No, for the put (under constant interest rates), the fair value is [$]\max_{t \le u \le T} E[e^{-r (u - t)} (K - S_u)^+ | S_t][$], where [$]u[$] is actually a stopping-time *policy*. The optimal exercise policy is to stop at the first time after [$]t[$] such that [$]S_u \le S_c(u)[$]. For the case ppauper was asking about, [$]S_t < S_c(t)[$], and so the optimal policy rule is to stop immediately, namely at [$]u = t[$].

Alan, It makes sense but idea was not fully realised. Indeed the deterministic function

[$] E[e^{-r (u - t)} (K - S_u)^+ | S_t][$]

if we assume that S ( t ) = x of the variable u represents the value of the option at a future moment u given information about underlying stock at a current moment t. Taking maximum in u represents maximum BS value of the option during lifetime of the option. Nevertheless if buyer purchases option at t for C ( t , S ( t ) ) then the value of the option at a future moment u will be C ( u , S ( u )). Here S ( u ) is the real world not the risk neutral value of stock which is involved in definition of the C ( u , S ).. Hence we should look at the maximum in of the return at unknown u which presents maximum of C ( u , S ( u ))/ C ( t , S ( t )) . C ( t , S ( t ) ) is a constant and we actually need to know max C ( u , S ( u )) and here we have random function. I do not think that maximum u is reached within set of markov moments as far as for a more simpler problem to find max S ( u ) on [ 0 , T ] we should know S for each [$]\omega[$] on all [ o , T ]. Of course if we simplify the problem and decide to use a reduced optimal principal we can follow reduced optimal function given in your message. One can see that using the reduced goal function we lose something in accuracy pricing rule. Lost is the market risk that can be expressed as a difference between two goal functions. In general the difference could be illustrated in similar situation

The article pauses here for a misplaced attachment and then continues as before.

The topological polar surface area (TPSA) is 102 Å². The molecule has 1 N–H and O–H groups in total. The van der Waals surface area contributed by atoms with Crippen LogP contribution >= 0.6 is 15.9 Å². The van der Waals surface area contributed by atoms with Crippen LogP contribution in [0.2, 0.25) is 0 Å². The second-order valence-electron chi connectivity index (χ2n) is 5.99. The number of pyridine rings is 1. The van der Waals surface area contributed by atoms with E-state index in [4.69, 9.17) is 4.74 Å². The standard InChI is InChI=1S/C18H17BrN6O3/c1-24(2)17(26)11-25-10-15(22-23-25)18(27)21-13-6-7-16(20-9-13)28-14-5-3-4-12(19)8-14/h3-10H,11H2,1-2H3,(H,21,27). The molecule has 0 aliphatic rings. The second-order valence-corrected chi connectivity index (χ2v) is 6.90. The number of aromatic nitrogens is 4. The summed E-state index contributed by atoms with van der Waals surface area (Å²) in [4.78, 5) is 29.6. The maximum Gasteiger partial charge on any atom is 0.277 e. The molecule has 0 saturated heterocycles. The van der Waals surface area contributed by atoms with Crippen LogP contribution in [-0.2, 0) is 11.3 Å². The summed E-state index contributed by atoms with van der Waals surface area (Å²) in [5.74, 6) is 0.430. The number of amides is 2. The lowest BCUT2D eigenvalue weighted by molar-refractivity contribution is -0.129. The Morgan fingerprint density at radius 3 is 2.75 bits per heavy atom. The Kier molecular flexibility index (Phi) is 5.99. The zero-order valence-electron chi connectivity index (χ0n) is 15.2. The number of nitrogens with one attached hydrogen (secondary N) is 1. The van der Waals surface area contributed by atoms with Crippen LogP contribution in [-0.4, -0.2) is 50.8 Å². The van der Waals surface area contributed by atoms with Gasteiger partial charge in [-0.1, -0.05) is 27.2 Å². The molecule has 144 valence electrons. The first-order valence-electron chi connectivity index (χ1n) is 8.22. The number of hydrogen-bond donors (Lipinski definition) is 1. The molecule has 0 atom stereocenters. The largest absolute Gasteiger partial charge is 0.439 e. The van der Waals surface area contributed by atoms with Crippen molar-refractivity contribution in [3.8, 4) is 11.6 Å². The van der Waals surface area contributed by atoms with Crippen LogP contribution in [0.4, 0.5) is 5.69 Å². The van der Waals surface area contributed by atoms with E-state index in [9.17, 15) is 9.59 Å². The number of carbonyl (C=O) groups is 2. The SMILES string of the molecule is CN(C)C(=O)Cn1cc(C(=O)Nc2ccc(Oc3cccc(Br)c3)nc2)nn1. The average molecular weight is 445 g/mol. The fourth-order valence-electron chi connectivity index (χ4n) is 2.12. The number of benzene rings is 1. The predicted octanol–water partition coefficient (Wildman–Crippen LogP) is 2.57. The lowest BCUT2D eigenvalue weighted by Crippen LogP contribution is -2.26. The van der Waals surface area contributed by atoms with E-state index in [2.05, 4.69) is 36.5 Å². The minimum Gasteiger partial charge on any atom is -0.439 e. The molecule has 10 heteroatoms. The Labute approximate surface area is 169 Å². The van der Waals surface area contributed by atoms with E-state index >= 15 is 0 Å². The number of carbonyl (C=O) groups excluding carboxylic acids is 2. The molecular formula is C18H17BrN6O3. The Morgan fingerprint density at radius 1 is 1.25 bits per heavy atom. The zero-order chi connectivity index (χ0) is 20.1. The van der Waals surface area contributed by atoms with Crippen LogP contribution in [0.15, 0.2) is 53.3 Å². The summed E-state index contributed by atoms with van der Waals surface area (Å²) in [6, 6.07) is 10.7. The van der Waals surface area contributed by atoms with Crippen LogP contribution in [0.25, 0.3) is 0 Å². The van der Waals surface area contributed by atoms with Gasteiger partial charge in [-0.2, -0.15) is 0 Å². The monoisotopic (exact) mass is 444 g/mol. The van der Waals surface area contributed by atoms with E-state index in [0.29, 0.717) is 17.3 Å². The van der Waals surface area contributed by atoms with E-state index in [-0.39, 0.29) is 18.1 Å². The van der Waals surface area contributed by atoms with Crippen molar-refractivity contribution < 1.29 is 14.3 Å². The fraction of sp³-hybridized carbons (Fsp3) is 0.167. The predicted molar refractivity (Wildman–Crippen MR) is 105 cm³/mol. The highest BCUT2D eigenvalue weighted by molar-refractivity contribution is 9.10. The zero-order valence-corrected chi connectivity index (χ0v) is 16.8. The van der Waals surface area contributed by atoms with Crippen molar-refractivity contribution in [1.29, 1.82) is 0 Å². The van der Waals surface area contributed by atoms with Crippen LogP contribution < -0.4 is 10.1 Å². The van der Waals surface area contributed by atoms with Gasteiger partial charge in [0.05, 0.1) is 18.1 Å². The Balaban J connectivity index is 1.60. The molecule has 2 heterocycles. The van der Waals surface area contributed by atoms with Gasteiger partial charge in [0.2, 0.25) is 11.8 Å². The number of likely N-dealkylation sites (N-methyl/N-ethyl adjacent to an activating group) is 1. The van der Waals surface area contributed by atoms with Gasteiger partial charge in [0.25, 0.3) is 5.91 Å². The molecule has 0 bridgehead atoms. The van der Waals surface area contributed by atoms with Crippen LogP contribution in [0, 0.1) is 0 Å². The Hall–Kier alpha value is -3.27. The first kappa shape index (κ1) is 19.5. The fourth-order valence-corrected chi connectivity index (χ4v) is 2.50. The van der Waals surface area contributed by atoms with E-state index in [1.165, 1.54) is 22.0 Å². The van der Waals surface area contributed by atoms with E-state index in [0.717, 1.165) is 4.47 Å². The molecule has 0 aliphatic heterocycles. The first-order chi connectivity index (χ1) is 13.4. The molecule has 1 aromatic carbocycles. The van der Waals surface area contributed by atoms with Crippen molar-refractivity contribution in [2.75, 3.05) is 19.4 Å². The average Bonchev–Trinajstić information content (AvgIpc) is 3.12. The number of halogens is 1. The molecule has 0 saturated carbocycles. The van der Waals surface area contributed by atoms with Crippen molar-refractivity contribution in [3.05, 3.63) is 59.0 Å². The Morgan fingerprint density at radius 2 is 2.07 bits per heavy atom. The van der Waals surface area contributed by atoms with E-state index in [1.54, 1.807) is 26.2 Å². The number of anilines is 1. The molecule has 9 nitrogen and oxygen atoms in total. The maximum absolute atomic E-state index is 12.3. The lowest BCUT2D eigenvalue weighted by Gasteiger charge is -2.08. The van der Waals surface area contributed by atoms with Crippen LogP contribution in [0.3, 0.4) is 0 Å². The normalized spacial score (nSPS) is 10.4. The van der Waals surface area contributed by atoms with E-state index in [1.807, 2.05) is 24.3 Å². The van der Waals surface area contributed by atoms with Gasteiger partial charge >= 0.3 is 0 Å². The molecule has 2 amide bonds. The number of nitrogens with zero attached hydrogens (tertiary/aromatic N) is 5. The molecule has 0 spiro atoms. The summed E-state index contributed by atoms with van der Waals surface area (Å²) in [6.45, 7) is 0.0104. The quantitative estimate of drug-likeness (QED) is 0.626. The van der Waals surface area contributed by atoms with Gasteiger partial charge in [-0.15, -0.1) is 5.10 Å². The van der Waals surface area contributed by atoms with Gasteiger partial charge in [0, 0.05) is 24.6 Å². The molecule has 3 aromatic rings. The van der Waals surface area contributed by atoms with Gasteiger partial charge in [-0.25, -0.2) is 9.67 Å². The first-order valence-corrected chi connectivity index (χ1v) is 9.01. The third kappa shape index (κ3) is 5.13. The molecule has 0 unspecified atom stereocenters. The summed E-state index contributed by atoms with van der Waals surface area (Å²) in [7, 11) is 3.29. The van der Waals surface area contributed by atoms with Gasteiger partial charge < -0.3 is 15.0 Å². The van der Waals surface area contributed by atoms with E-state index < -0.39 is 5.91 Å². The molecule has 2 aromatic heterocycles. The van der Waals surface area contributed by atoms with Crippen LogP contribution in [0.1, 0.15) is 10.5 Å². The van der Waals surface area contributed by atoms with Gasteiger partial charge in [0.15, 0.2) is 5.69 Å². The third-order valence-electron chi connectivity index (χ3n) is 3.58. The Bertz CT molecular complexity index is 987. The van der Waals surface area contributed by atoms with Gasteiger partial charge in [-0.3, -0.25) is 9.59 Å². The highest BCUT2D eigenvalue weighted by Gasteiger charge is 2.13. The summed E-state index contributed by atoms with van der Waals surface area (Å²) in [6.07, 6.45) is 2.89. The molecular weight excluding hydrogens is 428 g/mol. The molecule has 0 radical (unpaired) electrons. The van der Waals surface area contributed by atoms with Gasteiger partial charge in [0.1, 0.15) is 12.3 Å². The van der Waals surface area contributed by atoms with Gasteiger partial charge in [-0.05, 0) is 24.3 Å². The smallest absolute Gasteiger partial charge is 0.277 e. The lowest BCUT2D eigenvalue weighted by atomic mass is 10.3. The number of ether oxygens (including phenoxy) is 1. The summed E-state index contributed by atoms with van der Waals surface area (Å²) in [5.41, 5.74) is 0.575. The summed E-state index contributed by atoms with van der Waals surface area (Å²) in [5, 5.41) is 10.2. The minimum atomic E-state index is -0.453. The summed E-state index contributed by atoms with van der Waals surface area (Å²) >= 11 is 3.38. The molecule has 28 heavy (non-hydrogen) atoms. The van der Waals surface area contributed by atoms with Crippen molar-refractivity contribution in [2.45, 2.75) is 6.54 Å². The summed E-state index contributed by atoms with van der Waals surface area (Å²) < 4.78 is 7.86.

[$]\max_{ t < u < T }\, S ( u )[$] and [$]\max_{ t < u < T }\, E S ( u )[$]